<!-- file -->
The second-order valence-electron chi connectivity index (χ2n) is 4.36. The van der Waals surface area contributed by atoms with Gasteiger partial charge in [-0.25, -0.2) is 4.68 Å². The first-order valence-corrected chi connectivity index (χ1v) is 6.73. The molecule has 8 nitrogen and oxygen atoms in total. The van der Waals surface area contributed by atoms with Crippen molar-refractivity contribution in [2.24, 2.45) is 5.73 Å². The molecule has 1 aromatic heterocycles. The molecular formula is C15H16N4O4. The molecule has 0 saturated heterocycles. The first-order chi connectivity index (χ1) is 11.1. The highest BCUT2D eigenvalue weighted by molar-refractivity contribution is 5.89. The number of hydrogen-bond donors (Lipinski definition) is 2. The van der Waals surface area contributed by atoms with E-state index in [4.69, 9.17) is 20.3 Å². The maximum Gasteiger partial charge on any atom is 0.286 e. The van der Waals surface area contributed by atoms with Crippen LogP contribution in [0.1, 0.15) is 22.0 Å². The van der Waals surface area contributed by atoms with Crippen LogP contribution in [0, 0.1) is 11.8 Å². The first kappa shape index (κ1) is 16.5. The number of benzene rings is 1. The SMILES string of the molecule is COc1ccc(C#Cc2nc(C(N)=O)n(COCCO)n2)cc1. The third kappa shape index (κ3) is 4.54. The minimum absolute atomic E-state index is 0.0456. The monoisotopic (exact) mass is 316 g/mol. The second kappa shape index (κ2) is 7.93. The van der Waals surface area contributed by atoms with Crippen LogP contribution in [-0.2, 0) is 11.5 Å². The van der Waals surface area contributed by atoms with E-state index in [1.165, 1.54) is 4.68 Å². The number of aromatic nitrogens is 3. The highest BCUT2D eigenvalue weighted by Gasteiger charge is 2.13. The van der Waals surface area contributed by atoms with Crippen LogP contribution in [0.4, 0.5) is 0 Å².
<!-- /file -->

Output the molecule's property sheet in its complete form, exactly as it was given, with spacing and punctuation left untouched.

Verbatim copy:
The second-order valence-electron chi connectivity index (χ2n) is 4.36. The van der Waals surface area contributed by atoms with Gasteiger partial charge in [-0.25, -0.2) is 4.68 Å². The first-order valence-corrected chi connectivity index (χ1v) is 6.73. The molecule has 8 nitrogen and oxygen atoms in total. The van der Waals surface area contributed by atoms with Crippen molar-refractivity contribution in [2.24, 2.45) is 5.73 Å². The molecule has 1 aromatic heterocycles. The molecular formula is C15H16N4O4. The molecule has 0 saturated heterocycles. The first-order chi connectivity index (χ1) is 11.1. The highest BCUT2D eigenvalue weighted by molar-refractivity contribution is 5.89. The number of hydrogen-bond donors (Lipinski definition) is 2. The van der Waals surface area contributed by atoms with E-state index in [4.69, 9.17) is 20.3 Å². The maximum Gasteiger partial charge on any atom is 0.286 e. The van der Waals surface area contributed by atoms with Crippen LogP contribution in [0.1, 0.15) is 22.0 Å². The van der Waals surface area contributed by atoms with Crippen LogP contribution in [0, 0.1) is 11.8 Å². The first kappa shape index (κ1) is 16.5. The number of benzene rings is 1. The SMILES string of the molecule is COc1ccc(C#Cc2nc(C(N)=O)n(COCCO)n2)cc1. The third kappa shape index (κ3) is 4.54. The minimum absolute atomic E-state index is 0.0456. The monoisotopic (exact) mass is 316 g/mol. The second kappa shape index (κ2) is 7.93. The van der Waals surface area contributed by atoms with Crippen LogP contribution in [-0.2, 0) is 11.5 Å². The van der Waals surface area contributed by atoms with E-state index in [1.165, 1.54) is 4.68 Å². The number of aromatic nitrogens is 3. The highest BCUT2D eigenvalue weighted by Gasteiger charge is 2.13. The van der Waals surface area contributed by atoms with Crippen LogP contribution in [0.4, 0.5) is 0 Å².